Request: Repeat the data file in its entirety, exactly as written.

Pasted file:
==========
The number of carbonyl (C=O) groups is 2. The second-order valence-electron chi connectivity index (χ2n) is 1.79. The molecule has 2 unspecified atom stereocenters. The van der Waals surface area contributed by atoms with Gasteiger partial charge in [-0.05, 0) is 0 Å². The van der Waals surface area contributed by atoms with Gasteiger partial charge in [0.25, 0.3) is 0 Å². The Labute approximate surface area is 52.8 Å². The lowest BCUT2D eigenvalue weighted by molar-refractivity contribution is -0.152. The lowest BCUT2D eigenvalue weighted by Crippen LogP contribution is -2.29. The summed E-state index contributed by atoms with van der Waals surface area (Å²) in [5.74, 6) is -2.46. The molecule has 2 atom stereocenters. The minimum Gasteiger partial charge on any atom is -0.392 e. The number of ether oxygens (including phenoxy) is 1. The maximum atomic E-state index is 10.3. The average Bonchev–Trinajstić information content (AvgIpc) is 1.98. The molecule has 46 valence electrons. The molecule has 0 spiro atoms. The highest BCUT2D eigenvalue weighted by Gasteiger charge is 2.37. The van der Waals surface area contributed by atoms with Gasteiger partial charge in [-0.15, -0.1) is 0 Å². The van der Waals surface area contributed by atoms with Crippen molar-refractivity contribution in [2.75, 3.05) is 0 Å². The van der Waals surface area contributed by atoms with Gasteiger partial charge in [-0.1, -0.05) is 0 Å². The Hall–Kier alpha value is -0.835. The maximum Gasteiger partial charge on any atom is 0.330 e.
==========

The number of carbonyl (C=O) groups is 2. The second-order valence-electron chi connectivity index (χ2n) is 1.79. The molecule has 2 unspecified atom stereocenters. The van der Waals surface area contributed by atoms with Gasteiger partial charge in [-0.05, 0) is 0 Å². The van der Waals surface area contributed by atoms with Gasteiger partial charge in [0.25, 0.3) is 0 Å². The Labute approximate surface area is 52.8 Å². The lowest BCUT2D eigenvalue weighted by molar-refractivity contribution is -0.152. The lowest BCUT2D eigenvalue weighted by Crippen LogP contribution is -2.29. The summed E-state index contributed by atoms with van der Waals surface area (Å²) in [5.74, 6) is -2.46. The molecule has 2 atom stereocenters. The minimum Gasteiger partial charge on any atom is -0.392 e. The number of ether oxygens (including phenoxy) is 1. The maximum atomic E-state index is 10.3. The average Bonchev–Trinajstić information content (AvgIpc) is 1.98. The molecule has 46 valence electrons. The molecule has 0 spiro atoms. The highest BCUT2D eigenvalue weighted by Gasteiger charge is 2.37. The van der Waals surface area contributed by atoms with Gasteiger partial charge in [-0.15, -0.1) is 0 Å². The van der Waals surface area contributed by atoms with Crippen molar-refractivity contribution in [2.75, 3.05) is 0 Å². The van der Waals surface area contributed by atoms with Gasteiger partial charge in [-0.1, -0.05) is 0 Å². The Hall–Kier alpha value is -0.835. The maximum Gasteiger partial charge on any atom is 0.330 e.